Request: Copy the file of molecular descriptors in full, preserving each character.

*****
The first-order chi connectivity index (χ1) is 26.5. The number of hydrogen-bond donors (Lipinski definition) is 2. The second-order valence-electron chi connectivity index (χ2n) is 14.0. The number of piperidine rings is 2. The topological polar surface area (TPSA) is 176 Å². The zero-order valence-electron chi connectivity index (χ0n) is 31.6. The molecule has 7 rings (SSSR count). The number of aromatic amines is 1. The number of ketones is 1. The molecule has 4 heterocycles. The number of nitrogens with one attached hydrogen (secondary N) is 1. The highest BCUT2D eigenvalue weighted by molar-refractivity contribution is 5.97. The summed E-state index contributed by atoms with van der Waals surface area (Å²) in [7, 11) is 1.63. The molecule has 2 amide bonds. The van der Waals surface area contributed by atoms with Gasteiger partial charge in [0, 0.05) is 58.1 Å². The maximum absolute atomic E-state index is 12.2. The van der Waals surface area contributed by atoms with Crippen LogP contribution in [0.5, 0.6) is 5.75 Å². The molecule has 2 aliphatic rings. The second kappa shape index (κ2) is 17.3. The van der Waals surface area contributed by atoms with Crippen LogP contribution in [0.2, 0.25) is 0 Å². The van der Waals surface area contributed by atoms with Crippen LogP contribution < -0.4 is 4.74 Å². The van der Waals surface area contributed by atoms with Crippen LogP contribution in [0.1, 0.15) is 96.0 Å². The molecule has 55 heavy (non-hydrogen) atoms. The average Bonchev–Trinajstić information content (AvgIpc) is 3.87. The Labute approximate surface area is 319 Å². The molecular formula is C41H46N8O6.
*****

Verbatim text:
The first-order chi connectivity index (χ1) is 26.5. The number of hydrogen-bond donors (Lipinski definition) is 2. The second-order valence-electron chi connectivity index (χ2n) is 14.0. The number of piperidine rings is 2. The topological polar surface area (TPSA) is 176 Å². The zero-order valence-electron chi connectivity index (χ0n) is 31.6. The molecule has 7 rings (SSSR count). The number of aromatic amines is 1. The number of ketones is 1. The molecule has 4 heterocycles. The number of nitrogens with one attached hydrogen (secondary N) is 1. The highest BCUT2D eigenvalue weighted by molar-refractivity contribution is 5.97. The summed E-state index contributed by atoms with van der Waals surface area (Å²) in [7, 11) is 1.63. The molecule has 2 amide bonds. The van der Waals surface area contributed by atoms with Gasteiger partial charge in [0, 0.05) is 58.1 Å². The maximum absolute atomic E-state index is 12.2. The van der Waals surface area contributed by atoms with Crippen LogP contribution in [0.5, 0.6) is 5.75 Å². The molecule has 2 aliphatic rings. The second kappa shape index (κ2) is 17.3. The van der Waals surface area contributed by atoms with Crippen LogP contribution in [0.2, 0.25) is 0 Å². The van der Waals surface area contributed by atoms with Crippen LogP contribution < -0.4 is 4.74 Å². The van der Waals surface area contributed by atoms with Crippen LogP contribution in [0.1, 0.15) is 96.0 Å². The molecule has 55 heavy (non-hydrogen) atoms. The average Bonchev–Trinajstić information content (AvgIpc) is 3.87. The Labute approximate surface area is 319 Å². The molecular formula is C41H46N8O6.